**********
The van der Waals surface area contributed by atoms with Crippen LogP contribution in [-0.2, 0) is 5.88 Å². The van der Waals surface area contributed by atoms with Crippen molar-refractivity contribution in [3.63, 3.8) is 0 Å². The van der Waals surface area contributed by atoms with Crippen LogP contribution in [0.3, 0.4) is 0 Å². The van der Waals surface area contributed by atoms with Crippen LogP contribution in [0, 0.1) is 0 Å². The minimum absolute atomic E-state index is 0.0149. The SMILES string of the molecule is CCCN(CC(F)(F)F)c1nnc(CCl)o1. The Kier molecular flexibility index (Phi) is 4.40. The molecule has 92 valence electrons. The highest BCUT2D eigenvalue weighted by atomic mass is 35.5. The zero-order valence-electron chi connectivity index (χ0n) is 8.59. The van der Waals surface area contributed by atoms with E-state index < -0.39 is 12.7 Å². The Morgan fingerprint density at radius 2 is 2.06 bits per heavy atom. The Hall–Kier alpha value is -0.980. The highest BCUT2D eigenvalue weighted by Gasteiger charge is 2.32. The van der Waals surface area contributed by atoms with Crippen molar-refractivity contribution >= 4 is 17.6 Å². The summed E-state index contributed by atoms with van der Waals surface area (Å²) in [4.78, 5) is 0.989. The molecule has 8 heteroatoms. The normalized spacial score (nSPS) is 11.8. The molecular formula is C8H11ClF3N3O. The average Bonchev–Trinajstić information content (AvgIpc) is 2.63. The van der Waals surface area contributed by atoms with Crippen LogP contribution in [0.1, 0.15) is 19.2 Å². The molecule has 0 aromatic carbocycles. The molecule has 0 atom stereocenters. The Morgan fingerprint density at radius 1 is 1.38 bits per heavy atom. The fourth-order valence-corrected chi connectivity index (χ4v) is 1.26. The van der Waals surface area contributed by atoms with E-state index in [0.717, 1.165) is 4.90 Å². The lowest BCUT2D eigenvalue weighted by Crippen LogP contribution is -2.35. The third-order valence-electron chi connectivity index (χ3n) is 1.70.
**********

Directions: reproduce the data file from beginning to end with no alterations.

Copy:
The van der Waals surface area contributed by atoms with Crippen LogP contribution in [-0.2, 0) is 5.88 Å². The van der Waals surface area contributed by atoms with Crippen molar-refractivity contribution in [3.63, 3.8) is 0 Å². The van der Waals surface area contributed by atoms with Crippen LogP contribution in [0.3, 0.4) is 0 Å². The van der Waals surface area contributed by atoms with Crippen LogP contribution in [0, 0.1) is 0 Å². The minimum absolute atomic E-state index is 0.0149. The SMILES string of the molecule is CCCN(CC(F)(F)F)c1nnc(CCl)o1. The Kier molecular flexibility index (Phi) is 4.40. The molecule has 92 valence electrons. The highest BCUT2D eigenvalue weighted by atomic mass is 35.5. The zero-order valence-electron chi connectivity index (χ0n) is 8.59. The van der Waals surface area contributed by atoms with E-state index < -0.39 is 12.7 Å². The Morgan fingerprint density at radius 2 is 2.06 bits per heavy atom. The Hall–Kier alpha value is -0.980. The highest BCUT2D eigenvalue weighted by Gasteiger charge is 2.32. The van der Waals surface area contributed by atoms with Crippen molar-refractivity contribution >= 4 is 17.6 Å². The summed E-state index contributed by atoms with van der Waals surface area (Å²) in [4.78, 5) is 0.989. The molecule has 8 heteroatoms. The normalized spacial score (nSPS) is 11.8. The molecular formula is C8H11ClF3N3O. The average Bonchev–Trinajstić information content (AvgIpc) is 2.63. The van der Waals surface area contributed by atoms with Crippen LogP contribution in [0.1, 0.15) is 19.2 Å². The molecule has 0 aromatic carbocycles. The molecule has 0 atom stereocenters. The Morgan fingerprint density at radius 1 is 1.38 bits per heavy atom. The fourth-order valence-corrected chi connectivity index (χ4v) is 1.26. The van der Waals surface area contributed by atoms with E-state index in [0.717, 1.165) is 4.90 Å². The lowest BCUT2D eigenvalue weighted by Crippen LogP contribution is -2.35. The third-order valence-electron chi connectivity index (χ3n) is 1.70.